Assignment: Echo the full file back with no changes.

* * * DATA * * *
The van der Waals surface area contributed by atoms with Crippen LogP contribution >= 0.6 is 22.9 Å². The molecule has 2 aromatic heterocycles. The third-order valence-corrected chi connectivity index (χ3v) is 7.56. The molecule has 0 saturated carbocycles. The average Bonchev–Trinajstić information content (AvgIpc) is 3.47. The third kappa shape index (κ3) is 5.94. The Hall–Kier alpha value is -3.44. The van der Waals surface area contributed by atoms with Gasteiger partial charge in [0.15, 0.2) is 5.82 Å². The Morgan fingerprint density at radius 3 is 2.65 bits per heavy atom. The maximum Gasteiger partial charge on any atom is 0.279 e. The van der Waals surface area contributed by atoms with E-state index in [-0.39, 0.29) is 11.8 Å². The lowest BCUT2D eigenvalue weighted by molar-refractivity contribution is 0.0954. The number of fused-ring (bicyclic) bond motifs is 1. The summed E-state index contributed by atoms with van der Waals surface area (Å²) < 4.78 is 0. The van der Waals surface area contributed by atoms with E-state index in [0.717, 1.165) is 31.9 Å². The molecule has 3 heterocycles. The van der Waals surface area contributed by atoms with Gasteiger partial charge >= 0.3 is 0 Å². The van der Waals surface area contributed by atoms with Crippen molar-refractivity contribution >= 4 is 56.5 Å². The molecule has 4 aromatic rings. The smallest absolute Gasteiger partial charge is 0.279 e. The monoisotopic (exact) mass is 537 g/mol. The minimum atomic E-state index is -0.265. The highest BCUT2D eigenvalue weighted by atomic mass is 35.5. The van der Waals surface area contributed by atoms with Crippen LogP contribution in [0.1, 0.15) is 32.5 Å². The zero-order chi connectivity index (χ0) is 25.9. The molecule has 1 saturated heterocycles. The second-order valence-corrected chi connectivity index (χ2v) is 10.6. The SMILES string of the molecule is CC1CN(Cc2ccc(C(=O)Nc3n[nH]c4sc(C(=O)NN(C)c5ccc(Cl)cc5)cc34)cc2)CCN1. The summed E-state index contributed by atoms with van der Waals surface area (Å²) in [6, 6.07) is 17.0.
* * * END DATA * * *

The van der Waals surface area contributed by atoms with Crippen LogP contribution >= 0.6 is 22.9 Å². The molecule has 2 aromatic heterocycles. The third-order valence-corrected chi connectivity index (χ3v) is 7.56. The molecule has 0 saturated carbocycles. The average Bonchev–Trinajstić information content (AvgIpc) is 3.47. The third kappa shape index (κ3) is 5.94. The Hall–Kier alpha value is -3.44. The van der Waals surface area contributed by atoms with Gasteiger partial charge in [0.15, 0.2) is 5.82 Å². The Morgan fingerprint density at radius 3 is 2.65 bits per heavy atom. The maximum Gasteiger partial charge on any atom is 0.279 e. The van der Waals surface area contributed by atoms with E-state index in [-0.39, 0.29) is 11.8 Å². The lowest BCUT2D eigenvalue weighted by molar-refractivity contribution is 0.0954. The number of fused-ring (bicyclic) bond motifs is 1. The summed E-state index contributed by atoms with van der Waals surface area (Å²) < 4.78 is 0. The van der Waals surface area contributed by atoms with E-state index in [0.717, 1.165) is 31.9 Å². The molecule has 3 heterocycles. The van der Waals surface area contributed by atoms with Gasteiger partial charge >= 0.3 is 0 Å². The van der Waals surface area contributed by atoms with Crippen molar-refractivity contribution >= 4 is 56.5 Å². The molecule has 4 aromatic rings. The smallest absolute Gasteiger partial charge is 0.279 e. The monoisotopic (exact) mass is 537 g/mol. The minimum atomic E-state index is -0.265. The highest BCUT2D eigenvalue weighted by atomic mass is 35.5. The van der Waals surface area contributed by atoms with Crippen LogP contribution in [0.1, 0.15) is 32.5 Å². The zero-order chi connectivity index (χ0) is 25.9. The molecule has 1 saturated heterocycles. The second-order valence-corrected chi connectivity index (χ2v) is 10.6. The SMILES string of the molecule is CC1CN(Cc2ccc(C(=O)Nc3n[nH]c4sc(C(=O)NN(C)c5ccc(Cl)cc5)cc34)cc2)CCN1. The summed E-state index contributed by atoms with van der Waals surface area (Å²) in [6, 6.07) is 17.0.